Many of you have reached out for some helpful tips for first-time thru-hikers to have success while on the trail. I assembled a huge and hopefully comprehensive list of the most helpful pieces of information and advice I found online to give you some quality assistance and education.
We have assembled a large list of 22 tips which should help you achieve a higher chance of success for your thru-hike. I'm interested to hear more tips below in my comments if you have any different from what I have listed as I would love to make this as comprehensive a resource as possible for everyone who visits!
This may seem very simple and straight forward but many runs to the wire to start their thru-hike, to make sure weather doesn't become impactful and to ensure completion you want to start earlier rather than later.
Aim to provide yourself at least a week prior to your start date. By starting a bit earlier this leaves some room to handle the inevitable injuries and emergencies to ensure you have time to complete the trail.
Many think that it will be inexpensive on the trail, and while it will cost you less than normal you must understand the costs. The average cost on a thru-hike is approximately $1000 per month, this is without any income coming in during this process from a job.
You must start now and save as much as you can while still being able to handle your normal daily routines. Figure out how much time it will take you to get to around $6000 in savings for the thru-hike and at least $2-3000 available after you are done and come back as this gives you time to heal and find employment.
Note that like in war a plan is only good until you take your first step, don't try to detail out everything as you won't know until you are there. Also, this can lead to decision-making challenges where you get stuck in "analysis paralysis" and this takes away from the fun and excitement of a trip of this caliber.
I know you hope to hit "this landmark" or "this one" by some specific timeframe, but if this is your first time thru-hiking then you more than likely really can't plan out to this level of detail without letting yourself down. You are going to go through stretches where you are physically beat and will travel slower, also days where you are on top of the world and will hit your stride.
You will want to plan out your foods for resupply box setup. What you need to think about is how often you vary your food now, if you like to eat something different each day then it would be a flaw to plan your hiking menu to be only one set of foods.
Remember that what you like to eat right now won't match a week from today. This means you can plan only what is in recent vision, but honestly think about how much money you are wasting sending food to yourself when it will more than likely be available in the store in town already.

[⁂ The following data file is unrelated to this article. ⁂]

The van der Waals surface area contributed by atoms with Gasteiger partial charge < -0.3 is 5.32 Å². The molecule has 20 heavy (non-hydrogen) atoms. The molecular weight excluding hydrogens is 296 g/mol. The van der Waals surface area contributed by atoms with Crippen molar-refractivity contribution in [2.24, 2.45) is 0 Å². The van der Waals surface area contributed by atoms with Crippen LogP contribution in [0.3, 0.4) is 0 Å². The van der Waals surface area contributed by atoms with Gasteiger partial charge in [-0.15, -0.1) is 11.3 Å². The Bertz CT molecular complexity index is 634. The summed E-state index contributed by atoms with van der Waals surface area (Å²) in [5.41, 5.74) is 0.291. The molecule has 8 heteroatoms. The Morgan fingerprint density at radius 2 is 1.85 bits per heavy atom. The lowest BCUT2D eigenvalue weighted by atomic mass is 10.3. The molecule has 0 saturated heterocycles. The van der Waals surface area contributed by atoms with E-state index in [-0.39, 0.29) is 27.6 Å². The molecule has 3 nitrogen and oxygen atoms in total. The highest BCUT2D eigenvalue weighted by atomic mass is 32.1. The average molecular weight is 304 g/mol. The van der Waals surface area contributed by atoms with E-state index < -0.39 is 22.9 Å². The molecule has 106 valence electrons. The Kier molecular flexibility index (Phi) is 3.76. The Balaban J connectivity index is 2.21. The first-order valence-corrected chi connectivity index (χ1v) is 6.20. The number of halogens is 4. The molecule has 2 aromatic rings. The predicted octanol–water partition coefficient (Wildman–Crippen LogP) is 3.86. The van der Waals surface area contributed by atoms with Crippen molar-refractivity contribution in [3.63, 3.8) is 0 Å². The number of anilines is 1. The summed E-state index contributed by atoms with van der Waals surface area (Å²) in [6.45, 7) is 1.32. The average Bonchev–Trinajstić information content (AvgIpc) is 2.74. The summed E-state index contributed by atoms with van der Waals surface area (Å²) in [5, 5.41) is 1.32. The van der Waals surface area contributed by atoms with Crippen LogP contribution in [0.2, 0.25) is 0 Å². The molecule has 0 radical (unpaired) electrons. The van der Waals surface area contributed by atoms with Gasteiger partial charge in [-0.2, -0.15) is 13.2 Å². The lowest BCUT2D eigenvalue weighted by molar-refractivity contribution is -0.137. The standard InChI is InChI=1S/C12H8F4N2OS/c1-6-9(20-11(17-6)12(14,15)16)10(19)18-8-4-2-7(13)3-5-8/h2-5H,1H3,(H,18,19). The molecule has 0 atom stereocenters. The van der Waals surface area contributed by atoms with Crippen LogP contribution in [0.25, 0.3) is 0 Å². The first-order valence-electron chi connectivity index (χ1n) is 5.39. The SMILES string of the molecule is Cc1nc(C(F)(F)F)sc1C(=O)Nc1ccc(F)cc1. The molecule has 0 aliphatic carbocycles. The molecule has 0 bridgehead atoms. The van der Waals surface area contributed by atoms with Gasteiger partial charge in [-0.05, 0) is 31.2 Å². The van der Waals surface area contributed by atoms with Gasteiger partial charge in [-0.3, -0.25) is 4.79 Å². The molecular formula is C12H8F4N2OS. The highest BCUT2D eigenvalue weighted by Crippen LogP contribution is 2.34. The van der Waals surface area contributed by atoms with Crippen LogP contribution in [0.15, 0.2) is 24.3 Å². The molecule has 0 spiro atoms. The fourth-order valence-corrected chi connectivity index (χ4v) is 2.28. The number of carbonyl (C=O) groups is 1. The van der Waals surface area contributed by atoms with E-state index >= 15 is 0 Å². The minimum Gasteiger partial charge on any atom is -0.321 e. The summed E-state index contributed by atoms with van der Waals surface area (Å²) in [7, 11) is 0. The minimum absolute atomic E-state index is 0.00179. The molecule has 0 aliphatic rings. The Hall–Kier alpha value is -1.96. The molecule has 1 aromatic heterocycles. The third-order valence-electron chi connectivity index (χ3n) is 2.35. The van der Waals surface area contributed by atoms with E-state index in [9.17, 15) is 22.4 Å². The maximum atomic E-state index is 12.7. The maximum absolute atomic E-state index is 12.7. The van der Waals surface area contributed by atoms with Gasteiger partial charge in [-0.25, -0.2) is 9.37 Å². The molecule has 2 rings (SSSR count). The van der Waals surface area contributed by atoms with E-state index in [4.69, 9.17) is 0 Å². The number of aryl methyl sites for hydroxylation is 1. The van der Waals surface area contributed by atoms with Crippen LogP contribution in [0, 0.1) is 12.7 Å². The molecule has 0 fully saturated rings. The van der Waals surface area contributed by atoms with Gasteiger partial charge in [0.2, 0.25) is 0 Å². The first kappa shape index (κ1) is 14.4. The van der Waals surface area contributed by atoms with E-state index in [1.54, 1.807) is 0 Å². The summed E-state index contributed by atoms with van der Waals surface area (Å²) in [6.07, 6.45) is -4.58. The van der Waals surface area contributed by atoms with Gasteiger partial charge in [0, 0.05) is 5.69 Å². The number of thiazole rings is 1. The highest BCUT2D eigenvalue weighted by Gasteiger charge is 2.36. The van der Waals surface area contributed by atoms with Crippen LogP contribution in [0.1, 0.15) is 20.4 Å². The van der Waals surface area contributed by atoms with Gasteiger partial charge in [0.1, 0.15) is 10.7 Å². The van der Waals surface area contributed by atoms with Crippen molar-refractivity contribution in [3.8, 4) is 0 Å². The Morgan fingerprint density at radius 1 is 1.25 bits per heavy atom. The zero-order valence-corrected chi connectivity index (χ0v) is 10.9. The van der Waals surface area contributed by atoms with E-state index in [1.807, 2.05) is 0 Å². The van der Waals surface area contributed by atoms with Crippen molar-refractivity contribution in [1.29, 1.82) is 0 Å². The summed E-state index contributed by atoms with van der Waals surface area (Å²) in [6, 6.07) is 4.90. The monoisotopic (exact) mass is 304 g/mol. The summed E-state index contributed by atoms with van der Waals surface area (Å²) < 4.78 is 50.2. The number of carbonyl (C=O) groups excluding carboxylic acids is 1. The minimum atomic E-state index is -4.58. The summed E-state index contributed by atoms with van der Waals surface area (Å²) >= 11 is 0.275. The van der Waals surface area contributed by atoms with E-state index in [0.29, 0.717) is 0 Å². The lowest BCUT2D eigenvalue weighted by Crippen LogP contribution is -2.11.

This is a hard one for most hikers to follow as they have a grand plan and will try to exert everything they can to maintain it. The issue here is that there are a lot of outside things which will impact your travel outside of just you. Between the weather, injury, and other factors you will have to adapt.
Having a hard or fixed date in your head will cause you to possibly lose motivation when you realize that you won't be able to hit it. You don't want to quit because you killed your own motivation for completion!!
You must listen for your body and signs it will provide you as to how it is feeling. Being in tune with your body can save you a tremendous amount of downtime, sometimes that one zero is better than pushing it to get to a week of zeros instead.
Over the course of 6 months, you will add a cumulative laundry list of scrapes, bumps, bruises and more which will need some level of TLC. If you skip this TLC you could end up seriously injured and leaving the trail, maybe even permanently!
Your feet are your connection to the ground and are REQUIRED to ensure a successful thru-hike. Unfortunately many do not provide them the care they should get so they stay strong and blister or wound free for the duration of the hike. For comfortable hiking, I suggest Altra's like these which will help take care of your feet and toes!
What you want to make sure you do is to provide your feet with fresh air as often as possible to let them get back to normal. This also includes giving them some downtime too where you should elevate your feet, maybe at the end of the day of camping retire a little early to get some tootsie downtime.
Every day isn't going to be rosy and many will be rainy and gross and will test your willpower unlike much you have ever tried before. When these times suck you need to embrace it and know that better days will come again.
During your preparation phase, you need to go get all your gear and you need to start hiking. You need to add the miles and see what sits odd or where you may encounter issues even before you leave so you can properly prepare.
This will also help you evaluate your gear choices and find out what is really necessary and what you may be able to leave at home. Skipping these pre hikes could leave you high and dry and injured leading to losing days or possibly the whole hike itself!
The thru-hikers worst first-day issue is realizing they have packed far too much gear and food for their hike. Many will just end up dropping tens of pounds of gear that was purchased but will never be used.
What you need to do to prevent this is to do enough gear shakedowns and preparatory hikes to get a feel for the right amount of gears and food which can get you from resupply point to the next. While this sounds like it would take a lot of time and need a lot of food in most cases this distance is at most 3-7 days.